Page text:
Since vaccines against COVID-19 have become widely available, there has been a large gap in mortality between vaccinated and unvaccinated.

But recent deaths from COVID are divided much more evenly as high-transmissibility options are strengthened, vaccine protection is weakened, and booster uptake is stagnant.

Breakthrough infections have become more common in recent months, exposing vulnerable populations to increased risk of serious illness or death as more and more transmissible options continue to spread. This seems to be especially true for older people in the United States, who were among the first to receive the original series of vaccines.

In the second half of September – the height of the delta wave – less than a quarter of all deaths from COVID-19 were vaccinated, according to federal data. But in January and February, amid an omicron surge, more than 40% of deaths from COVID-19 were among those vaccinated.

COVID-19 vaccines have saved millions of lives in the United States since the first vaccination in December 2020, and unvaccinated people are still much more likely to be hospitalized or die than people vaccinated with at least two doses of Moderna or mRNA vaccine / BioNTech or a single dose of Johnson & Johnson vaccine.

But the evidence continues to build around the critical importance of amplifying shots.

Of those vaccinated people who died from the COVID-19 breakthrough in January and February, less than a third received revaccination, according to an analysis by CNN from the U.S. Centers for Disease Control and Prevention. The remaining two-thirds received only the main series.

Overall, the risk of death from COVID-19 is still about five times higher for unvaccinated people than for those vaccinated with at least their primary series, CDC data show.

But there is a significant difference in the level of vaccination: age-adjusted people vaccinated with only the initial series were about three times more likely to die than those who were also vaccinated.

The CDC recommends that people be aware of vaccinations against COVID-19 – which includes getting revaccinated at the appropriate time – but still identifies a person who should be “fully vaccinated” if he or she has received at least the initial series of vaccinations.

But this week, a senior Biden administration official was more direct: all adults need a third joke.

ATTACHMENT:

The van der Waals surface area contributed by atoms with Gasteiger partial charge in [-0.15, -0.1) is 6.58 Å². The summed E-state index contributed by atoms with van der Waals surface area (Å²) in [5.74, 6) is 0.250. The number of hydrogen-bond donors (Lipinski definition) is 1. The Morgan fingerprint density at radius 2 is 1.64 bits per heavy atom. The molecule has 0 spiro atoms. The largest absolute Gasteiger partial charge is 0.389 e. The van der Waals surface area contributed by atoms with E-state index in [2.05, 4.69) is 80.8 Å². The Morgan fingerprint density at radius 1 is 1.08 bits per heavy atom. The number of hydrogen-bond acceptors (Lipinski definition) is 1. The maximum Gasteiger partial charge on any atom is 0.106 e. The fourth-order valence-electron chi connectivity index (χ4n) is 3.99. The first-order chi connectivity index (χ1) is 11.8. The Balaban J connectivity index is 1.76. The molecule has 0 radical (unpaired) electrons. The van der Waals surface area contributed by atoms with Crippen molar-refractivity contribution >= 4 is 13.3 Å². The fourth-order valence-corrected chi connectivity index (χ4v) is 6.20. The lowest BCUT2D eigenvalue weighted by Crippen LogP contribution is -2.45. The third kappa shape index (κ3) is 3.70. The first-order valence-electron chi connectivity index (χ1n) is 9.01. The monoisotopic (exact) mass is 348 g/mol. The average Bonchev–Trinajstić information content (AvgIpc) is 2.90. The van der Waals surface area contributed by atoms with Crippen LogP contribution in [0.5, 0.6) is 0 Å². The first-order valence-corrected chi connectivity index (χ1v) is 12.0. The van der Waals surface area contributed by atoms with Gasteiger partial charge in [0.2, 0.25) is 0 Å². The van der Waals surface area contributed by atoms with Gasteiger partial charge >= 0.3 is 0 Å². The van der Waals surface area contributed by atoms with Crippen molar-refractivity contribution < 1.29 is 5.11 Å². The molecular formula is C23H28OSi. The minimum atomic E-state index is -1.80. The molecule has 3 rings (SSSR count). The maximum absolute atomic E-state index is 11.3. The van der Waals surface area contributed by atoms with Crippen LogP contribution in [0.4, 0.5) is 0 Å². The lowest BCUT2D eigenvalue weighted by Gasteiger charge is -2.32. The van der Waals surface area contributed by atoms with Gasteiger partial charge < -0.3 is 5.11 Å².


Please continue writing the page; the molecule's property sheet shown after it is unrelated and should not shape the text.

Vaccination is the best way for people to protect themselves from COVID-19, and protection is most effective with a minimum of three vaccinations, the official said.

Others also emphasize the importance of boosters to save lives.

“Almost no one in this country should die from COVID” with modern vaccinations and appropriate antiviral treatments, Dr Robert Calif, commissioner of the U.S. Food and Drug Administration, told CNN Newsroom on Saturday.

“We really need to worry that we need to be aware of the amps so that with the new options we have, we don’t have unnecessary deaths and hospitalizations.”

Boosters are most beneficial to high-risk seniors

In the first year of the pandemic, even before vaccines appeared, the vast majority of deaths from COVID-19 – more than 80% – were among the elderly aged 65 and over.

In 2021, especially during the delta burst, the average age of people dying from COVID-19 changed to younger. According to preliminary CDC data, less than 60% of those who died in September were 65 years of age or older.

But 2022 was more reminiscent of 2020 and the first winter surge; so far this year about three-quarters of all deaths from COVID-19 have been among the elderly.

Studies show that the effectiveness of the vaccine against COVID-19 weakens over time. CDC data were released in January found a 90% increase in efficacy in preventing hospitalization during the period when omicron was the dominant option. By comparison, getting two injections was 57% effective if at least six months had passed since the second injection.

The vast majority of seniors completed their original series over a year ago. And while older people are better than other age groups, less than two-thirds of older people are vaccinated.

The CDC now recommends a second vaccination for this age group, and consumption is even lower.

CNN’s analysis of CDC data in recent months suggests that differences in risk among vaccinated people who received an increase compared to those with only the initial series are most noticeable among this vulnerable age group.

Deaths from COVID-19 can be prevented

The daily death toll from COVID-19 in the U.S. has dropped to a fraction of what it was in January and February amid an omicron surge, but hundreds are still dying every day.

Now the number of cases is growing in almost all states, and the White House has warned that next fall and winter could cause another wave. 100 million new cases – both increasing the potential for more serious diseases and tragic loss.

But experts say we have the tools to keep the infection from turning tragic.

As Dr. Peter Marx, director of the FDA’s Center for Biological Drug Assessment and Research, said Monday, stimulating more Americans against COVID-19 could significantly affect the country’s approach to fall and winter.

“It’s really important that we try to get half – or a little more than half – Americans who only got two doses to get that third dose,” he said. “It could affect the way we move forward, and especially it could affect the fact that we are entering the next wave of COVID-19.”